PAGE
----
• dtownfbdtownfb Posts: 2,915
    poncho: i was half kidding when I wrote that.

    So you lower prices and still offer incentives. Still not a winning combination. Build better cars. Then there won't be a need for incentives. healtcare, pension plans and unions are simply excuses. If you build better cars, you can charge more. People will pay for quality. ONly time sales go up is when they offer the incentives. the end of the model year is coming up, so you know what is around the corner.... They have to get teh cars off the lot.
  • poncho167poncho167 Posts: 1,178
    Again, this won't happen over night. They are slowly working their way down on incentives as recognized by giving the least amount of incentives in the first quarter. The new pricing strategy is working in that they are making more money per car, though not much more yet with all the financial obligations not incurred by most of the foreign brands.

    The quality that you talk about is not quality, it is a perception of quality. The comparable quality has been there for years with GM cars, its about how to change peoples perception of quality. GM consistantly has some of their brands rank at the top of the quality list every year. If you want to see this go to JD Power and you will see a big list of GM models in every catagory. If your still not convinced than maybe you should start hanging out on the Japanese forum boards. Not ever one is willing to change their perception.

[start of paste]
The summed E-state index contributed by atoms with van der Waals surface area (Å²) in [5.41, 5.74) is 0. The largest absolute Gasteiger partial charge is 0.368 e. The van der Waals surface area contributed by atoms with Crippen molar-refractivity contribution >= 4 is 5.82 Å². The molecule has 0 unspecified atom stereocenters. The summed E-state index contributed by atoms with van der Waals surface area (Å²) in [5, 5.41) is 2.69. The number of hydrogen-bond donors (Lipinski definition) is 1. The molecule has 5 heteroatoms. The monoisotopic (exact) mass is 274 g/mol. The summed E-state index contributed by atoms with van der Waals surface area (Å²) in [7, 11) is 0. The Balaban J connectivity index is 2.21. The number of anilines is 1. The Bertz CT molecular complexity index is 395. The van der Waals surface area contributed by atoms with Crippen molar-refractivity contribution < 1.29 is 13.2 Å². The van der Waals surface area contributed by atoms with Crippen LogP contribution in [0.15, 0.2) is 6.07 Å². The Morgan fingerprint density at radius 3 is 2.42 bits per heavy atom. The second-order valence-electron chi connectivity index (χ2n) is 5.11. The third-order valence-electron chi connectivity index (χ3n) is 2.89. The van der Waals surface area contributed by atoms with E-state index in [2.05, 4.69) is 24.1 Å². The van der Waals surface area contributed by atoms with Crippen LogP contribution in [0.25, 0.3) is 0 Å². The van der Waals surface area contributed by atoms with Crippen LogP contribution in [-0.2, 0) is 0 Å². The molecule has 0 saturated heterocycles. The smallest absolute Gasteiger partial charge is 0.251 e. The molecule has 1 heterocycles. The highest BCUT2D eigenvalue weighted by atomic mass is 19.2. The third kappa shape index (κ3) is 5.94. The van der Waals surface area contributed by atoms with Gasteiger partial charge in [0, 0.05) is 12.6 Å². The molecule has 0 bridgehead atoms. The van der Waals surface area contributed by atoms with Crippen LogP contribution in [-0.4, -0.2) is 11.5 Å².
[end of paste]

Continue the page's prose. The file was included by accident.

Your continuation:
• shadow5599shadow5599 Posts: 101
    I have the 6 speaker audio system (no cd changer) and does anyone know if there's 12v power available in the trunk that would be safe to hook an additional amp to power the rear speakers with? I'd like to put a speaker level input amp to boost it up a bit back there. I'm not thinking hundreds of watts, just a small amp to give a bit stronger sound.
  • e2helpere2helper Posts: 1,002
    Most likely there is but you need to provide a little more information about what options are on your vehicle. There are only 2 versions of the rear electrical center and so it is possible there are up to 3 unused battery feeds you might consider tapping into:

    MAXX or Sedan?
    Sunroof?
    Heated Seats?

    If you have a Maxx with both Sunroof and Heated Seats then there aren't any unused fuses.

    I forgot what vehicles get the base level rear electrical center but if you have that one you wouldn't have any spare fuses either.

    Of course, I take no responsibility :)
  • shadow5599shadow5599 Posts: 101
    It's an 05 sedan, no heated seats, no sunroof. Is there not an unused 12v feed that may be there for an optional amp? (if there is such a factory option).
  • e2helpere2helper Posts: 1,002
    With that vehicle configuration you have the base level rear electrical center and all of the fuses in it are utilized for something.

    The Malibu doesn't have an optional amplifier.
  • healtcare, pension plans and unions are simply excuses

    dtownfb, i understand it might seem like this is true, but look at the top brands, and these top brands generally do not have healthcare, union, and pension problems.

    If these were not problems than toyota and honda would build in union territory with union workers, but they do as much as possible to avoid that.